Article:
30th November 2007 at 00:00
Q: If reasons given for going into special measures are standards and leadership, if the school can prove that they have acted on all areas of the post-Ofsted action plans, how long would it generally take for evidence to amass that the school has turned itself around? Would one set of Sats be enough or is there a more general amount of time that one would expect to be in special measures?

A: I don't think it's helpful to speculate about average times in special measures because every school is different. The reasons for judging a school as requiring special measures will be different, as will the school's response and the effectiveness of action taken. Schools put into special measures can expect termly visits from the inspector monitoring their progress. Any one of those visits could take them out of special measures and a school would normally be expected to come out in or after five monitoring visits over two years.

Some schools in special measures go through rapid improvement and are out within a year; some go all the way from inadequate to good in that timescale.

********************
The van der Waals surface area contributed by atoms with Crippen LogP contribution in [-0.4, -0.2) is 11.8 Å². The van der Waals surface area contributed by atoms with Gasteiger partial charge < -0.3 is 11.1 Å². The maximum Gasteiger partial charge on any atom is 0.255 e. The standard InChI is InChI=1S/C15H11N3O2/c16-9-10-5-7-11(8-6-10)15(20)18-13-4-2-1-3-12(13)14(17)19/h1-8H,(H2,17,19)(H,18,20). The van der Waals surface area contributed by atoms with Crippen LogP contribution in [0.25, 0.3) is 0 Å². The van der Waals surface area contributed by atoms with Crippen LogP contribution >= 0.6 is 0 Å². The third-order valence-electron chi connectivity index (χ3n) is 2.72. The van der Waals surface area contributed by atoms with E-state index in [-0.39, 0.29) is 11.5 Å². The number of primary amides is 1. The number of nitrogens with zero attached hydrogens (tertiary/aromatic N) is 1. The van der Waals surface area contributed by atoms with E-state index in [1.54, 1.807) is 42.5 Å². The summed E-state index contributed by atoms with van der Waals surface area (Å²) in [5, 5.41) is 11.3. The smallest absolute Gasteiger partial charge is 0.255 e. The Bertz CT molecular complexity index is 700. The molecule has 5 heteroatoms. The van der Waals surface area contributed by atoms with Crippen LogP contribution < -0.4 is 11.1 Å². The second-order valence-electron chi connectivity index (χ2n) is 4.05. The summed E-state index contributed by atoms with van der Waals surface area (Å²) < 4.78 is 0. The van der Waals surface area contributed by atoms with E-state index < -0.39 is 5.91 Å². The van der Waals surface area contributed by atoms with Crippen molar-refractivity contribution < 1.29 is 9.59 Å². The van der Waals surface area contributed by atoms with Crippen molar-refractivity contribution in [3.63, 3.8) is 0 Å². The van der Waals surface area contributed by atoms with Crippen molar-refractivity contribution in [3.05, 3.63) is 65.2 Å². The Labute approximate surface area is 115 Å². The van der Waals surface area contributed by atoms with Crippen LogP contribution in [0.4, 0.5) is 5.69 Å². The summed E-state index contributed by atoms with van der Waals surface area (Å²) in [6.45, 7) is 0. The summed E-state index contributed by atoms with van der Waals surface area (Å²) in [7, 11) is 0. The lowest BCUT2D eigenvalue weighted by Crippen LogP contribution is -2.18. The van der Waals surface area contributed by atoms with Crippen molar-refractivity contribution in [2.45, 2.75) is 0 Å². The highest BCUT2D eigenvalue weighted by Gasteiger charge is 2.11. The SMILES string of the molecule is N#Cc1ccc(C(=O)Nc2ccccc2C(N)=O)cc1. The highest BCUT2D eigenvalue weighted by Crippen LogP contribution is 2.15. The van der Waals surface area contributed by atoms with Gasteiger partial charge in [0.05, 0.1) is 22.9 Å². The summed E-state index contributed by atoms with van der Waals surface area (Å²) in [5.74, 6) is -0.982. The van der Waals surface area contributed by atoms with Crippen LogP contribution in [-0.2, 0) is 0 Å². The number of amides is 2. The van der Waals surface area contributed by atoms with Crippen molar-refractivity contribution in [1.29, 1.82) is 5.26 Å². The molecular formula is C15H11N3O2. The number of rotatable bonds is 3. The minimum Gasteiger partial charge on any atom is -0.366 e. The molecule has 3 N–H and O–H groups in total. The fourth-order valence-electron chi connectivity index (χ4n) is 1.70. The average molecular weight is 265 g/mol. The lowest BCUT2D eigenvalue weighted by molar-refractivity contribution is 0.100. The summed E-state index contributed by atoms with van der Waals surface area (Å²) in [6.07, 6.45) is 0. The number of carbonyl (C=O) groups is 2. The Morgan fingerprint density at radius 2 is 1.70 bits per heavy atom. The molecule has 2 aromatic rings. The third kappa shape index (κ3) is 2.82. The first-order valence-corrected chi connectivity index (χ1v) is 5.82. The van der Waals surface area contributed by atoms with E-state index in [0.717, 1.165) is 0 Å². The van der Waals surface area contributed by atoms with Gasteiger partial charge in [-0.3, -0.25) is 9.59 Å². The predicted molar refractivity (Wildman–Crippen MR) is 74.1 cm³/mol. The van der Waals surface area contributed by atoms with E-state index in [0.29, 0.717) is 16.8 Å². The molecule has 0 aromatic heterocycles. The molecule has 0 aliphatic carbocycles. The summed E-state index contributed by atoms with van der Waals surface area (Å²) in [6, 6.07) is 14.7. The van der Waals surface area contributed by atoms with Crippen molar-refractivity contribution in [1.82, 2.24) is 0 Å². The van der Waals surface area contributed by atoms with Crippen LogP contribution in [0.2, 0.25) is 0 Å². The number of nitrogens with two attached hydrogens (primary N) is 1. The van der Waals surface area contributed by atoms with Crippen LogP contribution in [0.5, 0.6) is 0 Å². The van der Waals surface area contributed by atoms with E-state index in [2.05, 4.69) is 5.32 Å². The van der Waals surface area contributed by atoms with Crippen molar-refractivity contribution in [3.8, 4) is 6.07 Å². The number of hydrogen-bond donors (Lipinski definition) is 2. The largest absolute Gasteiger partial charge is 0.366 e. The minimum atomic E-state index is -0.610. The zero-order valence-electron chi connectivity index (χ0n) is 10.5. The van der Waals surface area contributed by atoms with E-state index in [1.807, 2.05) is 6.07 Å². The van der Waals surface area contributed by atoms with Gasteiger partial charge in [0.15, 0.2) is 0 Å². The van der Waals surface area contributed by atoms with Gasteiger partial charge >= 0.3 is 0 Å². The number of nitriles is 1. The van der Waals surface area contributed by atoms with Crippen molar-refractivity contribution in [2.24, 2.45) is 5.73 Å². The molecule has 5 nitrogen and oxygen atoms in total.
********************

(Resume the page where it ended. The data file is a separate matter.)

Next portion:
Q: I'm a school cook and I want to know if the school kitchen gets inspected along with the school?

A: Since September 2005, Ofsted inspections have been based around the Every Child Matters agenda, and one of the five ECM outcomes that inspectors will be looking at is "being healthy" - which means the extent to which pupils understand and follow the need for healthy lifestyles. Usually this involves a focus on exercise and diet. It would not usually involve inspecting the kitchens - that is a responsibility undertaken by the local authority's environmental health officers - but it may well mean that inspectors look at the sort of food that the school serves up for its children.

Inspectors may well have lunch with the pupils. They will almost certainly ask them about healthy food. They are mostly, though, interested in assessing how much the pupils take on board and practise the health and fitness messages put out by the school. I often hear 10-year-olds speaking authoritatively about the need for a healthy diet while they munch on their bags of crisps

- Selwyn Ward draws on years of inspection experience. The views expressed here are his own. To ask him a question, contact him at regularly answers your Ofsted questions on our forums at

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